In short, inspiration covers almost every aspect of writing. It is also helpful in helping me when roadblocks, etc. get in my way. Before I got saved when I asked Jesus into my heart, I would attempt to write a book. Sometimes I would get about five chapters in and suddenly hit a roadblock. And I couldn’t get around it.

But after I got saved this changed; albeit 30 years later. I got inspiration direct from God while reading about Noah and the Ark in Genesis chapter 6. I saw that while God told us enough to display the depravity of man and the grace of God, it was still mostly skeleton. I realized that as a writer I could clothe the skeleton in fiction and bring the characters and events alive!

In addition, the Holy Spirit gave me Psalm 71:18: ‘Now also when I am old and grayheaded, O God, forsake me not; until I have shown thy strength unto this generation, and thy power to every one that is to come.”

He not only gave me a major boost in my writing, but He also gave me a motive: to show His strength unto this generation!

That is my number one motive for writing and it sustains me no matter what.

Duration of your career

At the beginning of this blog I said, motive plays a major role in helping you survive or be sustained when your writing career runs into buffeting winds of adversity or road bumps that threaten to derail you.

In previous blogs I have discussed a variety of motives, such as:

  • Money
  • Fame
  • Call of God

These are all excellent motives, but as a Christian the best is Call of God. At our physical birth we receive talents. It could be one or multiple talents. I believe I received the talent called imagination, which is crucial to fictional and, for that matter, nonfictional writing.

I don’t regard my writing skill as a talent. Rather, it is a result of hard work and study! But when I got saved, He gave me another gift which is the ability to tell a story that glorifies God.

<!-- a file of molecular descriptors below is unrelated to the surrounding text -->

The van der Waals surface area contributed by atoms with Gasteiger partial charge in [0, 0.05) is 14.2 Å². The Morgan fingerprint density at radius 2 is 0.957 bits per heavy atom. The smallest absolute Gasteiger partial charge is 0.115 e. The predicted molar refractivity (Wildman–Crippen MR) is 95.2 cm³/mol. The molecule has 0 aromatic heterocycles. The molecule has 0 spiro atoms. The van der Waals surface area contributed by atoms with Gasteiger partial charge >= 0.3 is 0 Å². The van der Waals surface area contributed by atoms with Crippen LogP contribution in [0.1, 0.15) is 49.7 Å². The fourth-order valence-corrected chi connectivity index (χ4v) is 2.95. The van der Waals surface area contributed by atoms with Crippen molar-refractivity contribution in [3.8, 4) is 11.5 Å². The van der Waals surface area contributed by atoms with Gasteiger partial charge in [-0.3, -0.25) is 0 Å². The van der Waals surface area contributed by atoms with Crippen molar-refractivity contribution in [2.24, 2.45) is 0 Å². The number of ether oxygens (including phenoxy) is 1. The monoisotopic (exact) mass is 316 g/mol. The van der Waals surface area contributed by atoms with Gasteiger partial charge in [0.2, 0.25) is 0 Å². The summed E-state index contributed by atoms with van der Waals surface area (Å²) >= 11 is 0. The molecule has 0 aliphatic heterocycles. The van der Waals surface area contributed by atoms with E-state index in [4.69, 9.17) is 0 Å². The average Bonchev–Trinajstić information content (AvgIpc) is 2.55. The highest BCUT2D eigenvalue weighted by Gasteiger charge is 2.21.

Even so, it took another 30 years for the talent (my imagination) and the storytelling ability to unite. And that happened because God showed it to me as I described earlier. But all of that would not have taken place without my first getting saved and then allowing God to chip away the dead skin of sin in my life. He keeps purifying me and providing me insights into how we humans think and, more importantly, how He thinks.

I am not saying that you must have the same experiences I had. But if you are a Christian and you want to serve God through your writing, then we have something in common. More importantly, in Christ you have the most important motivation there can be. Nothing is more powerful than knowing that you are doing what He wants you to do.

Motives can change over time and thus it is always wise to reexamine your motives and how you are applying them. But God’s plan for your life while it may seem to change from your perspective, it remains unchanged. Your understanding of it can change, but God is fully aware of everything that you will experience and has already incorporated it into His plan for you. That is exciting!

In conclusion, being motivated is absolutely important. You can have multiple motivations, but I believe that one will dominate. Whichever one that is, it will influence how you write and whether to overcome obstacles or not. I encourage you to reexamine your motives. It might result in adding or subtracting, or reordering, but it will certainly result in you having a more balanced approach to your writing and the wherewithal to overcome the obstacles that will come.